Inside Mexico: Chiapas law

By IAN CAMPBELL, UPI Chief Economic Correspondent

QUERETARO, Mexico, Feb. 6 (UPI) -- Go to Chiapas, many Mexicans have told me, there you will find the best of Mexico: great natural beauty, the kindest of people.

Two Americans did go there, set up a small, environmentally friendly hotel and farm, and now the farm is surrounded by Zapatistas, members of a rebel movement that rejects the authority of the Mexican state. The Zapatistas are trying to drive the American couple out.


This is part of a conflict that goes back 500 years.

The Cacique (chieftain) "with a smiling face and every appearance of friendliness ... made signs that we should go to his town. ... Then (he) started shouting to some bands of warriors whom he had placed in ambush to kill us."

That is how Bernal Diaz del Castillo, a Spaniard who was a member of the expedition of Hernan Cortes that overthrew the Aztec empire, described, on an earlier expedition in 1517, the first encounter with the indigenous people of the Mexican mainland.


The Indians had reason to be wary. They lived in warlike times in which strangers, people from a different tribe, were likely to be dangerous. The very name Mexico comes from the warlike Mexica tribe, which conquered or drove out other tribes in the central valley of Mexico.

"Now it is a fact, as we afterwards heard, that the Indians' ancestors had prophesied that men with beards would come from the direction of the sunrise and rule over them," writes Diaz.

It is extraordinary that indigenous myths and the fact that the Spaniards of the time did not shave facilitated the conquest of a hostile continent by tiny bands of men. Superior technology, firearms, were another vital factor. But there was also another element to the victory of the Spanish adventurers -- which may surprise.

"The arrival of the Spaniards seemed a liberation to the people under Aztec rule. The various city-states allied themselves with the conquistadors or watched with indifference -- if not with pleasure -- the fall of each of their rivals." So writes Octavio Paz, the Nobel Prize-winning Mexican poet, in his "Labyrinth of Solitude," a prose analysis of the character of Mexico.


Conquest or liberation? That debate can still rage 500 years on.

In the West, we tend nowadays to look with sympathy at the indigenous peoples of the Americas. And rightly so. Both their history and their modern fate plead for them.

But 500 years on, prejudice against the indigenous population and outright violence committed against them is still an important issue. Mexico's indigenous people and indigenous states, such as Chiapas, Oaxaca and Guerrero, are the poorest in the country. In Guatemala in the 1970s and 1980s, tens of thousands of indigenous people were slaughtered. In the Andes, Central America, Brazil and Mexico, in particular, the relationship between the state and indigenous people remains a difficult one. There are still many injustices to be righted.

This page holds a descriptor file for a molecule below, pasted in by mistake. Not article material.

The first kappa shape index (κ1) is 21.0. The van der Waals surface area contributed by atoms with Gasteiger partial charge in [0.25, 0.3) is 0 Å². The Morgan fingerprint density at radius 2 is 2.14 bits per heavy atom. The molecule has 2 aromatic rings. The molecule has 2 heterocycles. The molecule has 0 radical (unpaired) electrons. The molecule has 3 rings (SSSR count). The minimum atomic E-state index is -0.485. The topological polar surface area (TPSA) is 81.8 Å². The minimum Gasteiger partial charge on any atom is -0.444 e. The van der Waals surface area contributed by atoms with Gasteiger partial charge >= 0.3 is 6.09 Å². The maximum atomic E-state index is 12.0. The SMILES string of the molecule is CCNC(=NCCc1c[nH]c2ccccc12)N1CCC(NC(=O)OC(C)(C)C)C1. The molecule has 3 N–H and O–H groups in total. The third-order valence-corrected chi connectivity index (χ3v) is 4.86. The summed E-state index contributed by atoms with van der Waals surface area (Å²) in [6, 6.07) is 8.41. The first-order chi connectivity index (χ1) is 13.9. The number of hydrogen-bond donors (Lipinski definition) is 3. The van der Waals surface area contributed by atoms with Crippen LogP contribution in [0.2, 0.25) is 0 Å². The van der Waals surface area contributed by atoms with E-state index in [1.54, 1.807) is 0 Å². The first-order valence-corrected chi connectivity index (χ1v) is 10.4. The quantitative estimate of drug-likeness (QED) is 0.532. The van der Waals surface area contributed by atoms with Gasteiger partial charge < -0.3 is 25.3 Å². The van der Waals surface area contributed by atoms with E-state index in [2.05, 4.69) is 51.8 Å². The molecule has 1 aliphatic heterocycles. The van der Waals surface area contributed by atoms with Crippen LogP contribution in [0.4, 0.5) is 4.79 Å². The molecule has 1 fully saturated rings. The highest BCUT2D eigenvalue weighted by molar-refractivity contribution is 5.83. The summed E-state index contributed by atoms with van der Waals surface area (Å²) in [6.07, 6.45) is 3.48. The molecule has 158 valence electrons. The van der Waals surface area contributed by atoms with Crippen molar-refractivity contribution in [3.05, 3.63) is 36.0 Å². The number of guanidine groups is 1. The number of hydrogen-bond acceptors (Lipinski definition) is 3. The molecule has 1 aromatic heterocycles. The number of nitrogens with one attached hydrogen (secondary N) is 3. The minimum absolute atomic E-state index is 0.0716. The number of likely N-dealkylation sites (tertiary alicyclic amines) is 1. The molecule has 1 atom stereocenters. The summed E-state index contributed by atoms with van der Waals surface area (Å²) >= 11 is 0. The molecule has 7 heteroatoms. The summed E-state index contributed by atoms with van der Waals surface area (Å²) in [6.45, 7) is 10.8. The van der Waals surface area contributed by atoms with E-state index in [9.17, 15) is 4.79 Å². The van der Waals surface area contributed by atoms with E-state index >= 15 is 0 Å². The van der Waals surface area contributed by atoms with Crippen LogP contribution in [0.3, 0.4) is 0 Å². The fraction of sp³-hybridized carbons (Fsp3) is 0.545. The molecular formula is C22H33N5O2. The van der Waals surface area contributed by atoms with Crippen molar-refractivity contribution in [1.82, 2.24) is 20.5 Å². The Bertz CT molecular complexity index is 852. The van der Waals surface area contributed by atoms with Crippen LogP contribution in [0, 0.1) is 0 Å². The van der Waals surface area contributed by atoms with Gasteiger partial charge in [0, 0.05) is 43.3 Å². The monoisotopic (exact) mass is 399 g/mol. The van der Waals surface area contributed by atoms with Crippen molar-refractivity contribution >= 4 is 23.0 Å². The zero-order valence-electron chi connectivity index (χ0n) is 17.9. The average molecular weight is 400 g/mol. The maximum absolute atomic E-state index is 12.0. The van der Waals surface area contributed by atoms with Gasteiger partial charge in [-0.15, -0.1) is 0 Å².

The Zapatistas, or the Ejercito Zapatista de Liberacion Nacional, to give their full name, a group that emerged in the southern state of Chiapas in 1994, point that out.

But what is the Zapatistas' latest target? It turns out to be an American couple living in Chiapas. They are Glen Wersch, 49, and Ellen Jones, 55. They own a 26-acre ranch called Rancho Esmeralda. They grow food on the ranch and operate a hotel.


They rent out 10 simple log cabins without electricity. The Mexico guide of the Lonely Planet series of travel books lists the ranch as one of its top 10 places to stay in Mexico.

Tourists want to come. The Zapatistas want Wersch and Jones out. "We don't want you here anymore," they wrote, in a message to the couple. "We are not playing. This time was simple, but the next time will be worse if you do not understand."

Why are the Zapatistas trying to intimidate Wersch and Jones?

Many land invasions by the Zapatistas have occurred in Chiapas in recent years. Properties have much that can be plundered. But the local people who work on the property, Tzeltal Indians just like those who are seeking to seize it, are opposed to Zapatistas. They want to keep their jobs. Close the ranch, drive the tourists away, and there will be no jobs.

Other than from their workers, what support do Wersch and Jones have? The U.S. Embassy in Mexico City has advised them to abandon their property. Perhaps it might do better to urge the Mexican authorities to protect American citizens.

The Mexican authorities, for their part, appear reluctant to act. The state treads carefully in these land disputes in the indigenous states, and many of them drag on for generations or end violently. Spilt blood is not the only cost. When conflict and uncertainty persist, so does poverty.


And now yet another land dispute in Mexico might be won by violence. That was always the way, going back hundreds, perhaps thousands, of years. But if the Zapatistas succeed in driving out Wersch and Jones, people who are not just inoffensive but positive for the area, it will be a tragedy, an act of bullying that will leave most local people poorer.

There is a difference between sensitivity to the claims of indigenous groups and lawlessness. The state should investigate demands for land distribution; it should not give way to intimidation and violence.

A couple that has invested in Chiapas and provides jobs and income there should be protected, and protection is one of the central roles of government. Not to protect them does nothing but add to the long list of injustices in the Americas.

(Inside Mexico, a weekly column by our international economics correspondent, returns this week after a two-week break. Comments to

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